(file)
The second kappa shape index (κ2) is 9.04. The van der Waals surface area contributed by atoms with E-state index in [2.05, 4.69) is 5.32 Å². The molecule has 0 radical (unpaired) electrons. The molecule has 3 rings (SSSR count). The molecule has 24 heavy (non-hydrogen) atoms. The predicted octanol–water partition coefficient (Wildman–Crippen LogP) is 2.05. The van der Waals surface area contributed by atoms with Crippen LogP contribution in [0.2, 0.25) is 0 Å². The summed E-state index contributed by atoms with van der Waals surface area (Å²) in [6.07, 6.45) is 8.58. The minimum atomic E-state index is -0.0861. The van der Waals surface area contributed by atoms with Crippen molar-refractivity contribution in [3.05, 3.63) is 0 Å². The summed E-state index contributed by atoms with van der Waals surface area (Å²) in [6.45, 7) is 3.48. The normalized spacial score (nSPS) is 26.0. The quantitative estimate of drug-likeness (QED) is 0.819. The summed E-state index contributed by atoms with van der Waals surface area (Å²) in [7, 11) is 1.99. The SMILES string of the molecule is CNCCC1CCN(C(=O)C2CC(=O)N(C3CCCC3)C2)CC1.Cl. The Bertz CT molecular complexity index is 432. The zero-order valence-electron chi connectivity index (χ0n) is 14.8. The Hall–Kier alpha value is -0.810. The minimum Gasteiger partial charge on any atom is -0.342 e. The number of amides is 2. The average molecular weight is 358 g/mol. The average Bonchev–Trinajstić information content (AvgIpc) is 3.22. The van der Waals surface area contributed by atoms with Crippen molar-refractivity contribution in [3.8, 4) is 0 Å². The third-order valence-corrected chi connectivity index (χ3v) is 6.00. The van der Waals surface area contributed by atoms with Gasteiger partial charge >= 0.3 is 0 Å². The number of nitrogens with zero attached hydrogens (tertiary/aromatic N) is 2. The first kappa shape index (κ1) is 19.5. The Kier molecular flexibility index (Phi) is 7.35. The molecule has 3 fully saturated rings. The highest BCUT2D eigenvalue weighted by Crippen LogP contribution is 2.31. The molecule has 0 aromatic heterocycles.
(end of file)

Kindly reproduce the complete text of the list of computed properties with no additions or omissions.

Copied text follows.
The second kappa shape index (κ2) is 9.04. The van der Waals surface area contributed by atoms with E-state index in [2.05, 4.69) is 5.32 Å². The molecule has 0 radical (unpaired) electrons. The molecule has 3 rings (SSSR count). The molecule has 24 heavy (non-hydrogen) atoms. The predicted octanol–water partition coefficient (Wildman–Crippen LogP) is 2.05. The van der Waals surface area contributed by atoms with Crippen LogP contribution in [0.2, 0.25) is 0 Å². The summed E-state index contributed by atoms with van der Waals surface area (Å²) in [6.07, 6.45) is 8.58. The minimum atomic E-state index is -0.0861. The van der Waals surface area contributed by atoms with Crippen molar-refractivity contribution in [3.05, 3.63) is 0 Å². The summed E-state index contributed by atoms with van der Waals surface area (Å²) in [6.45, 7) is 3.48. The normalized spacial score (nSPS) is 26.0. The quantitative estimate of drug-likeness (QED) is 0.819. The summed E-state index contributed by atoms with van der Waals surface area (Å²) in [7, 11) is 1.99. The SMILES string of the molecule is CNCCC1CCN(C(=O)C2CC(=O)N(C3CCCC3)C2)CC1.Cl. The Bertz CT molecular complexity index is 432. The zero-order valence-electron chi connectivity index (χ0n) is 14.8. The Hall–Kier alpha value is -0.810. The minimum Gasteiger partial charge on any atom is -0.342 e. The number of amides is 2. The average molecular weight is 358 g/mol. The average Bonchev–Trinajstić information content (AvgIpc) is 3.22. The van der Waals surface area contributed by atoms with Crippen molar-refractivity contribution in [3.8, 4) is 0 Å². The third-order valence-corrected chi connectivity index (χ3v) is 6.00. The van der Waals surface area contributed by atoms with Gasteiger partial charge >= 0.3 is 0 Å². The number of nitrogens with zero attached hydrogens (tertiary/aromatic N) is 2. The first kappa shape index (κ1) is 19.5. The Kier molecular flexibility index (Phi) is 7.35. The molecule has 3 fully saturated rings. The highest BCUT2D eigenvalue weighted by Crippen LogP contribution is 2.31. The molecule has 0 aromatic heterocycles.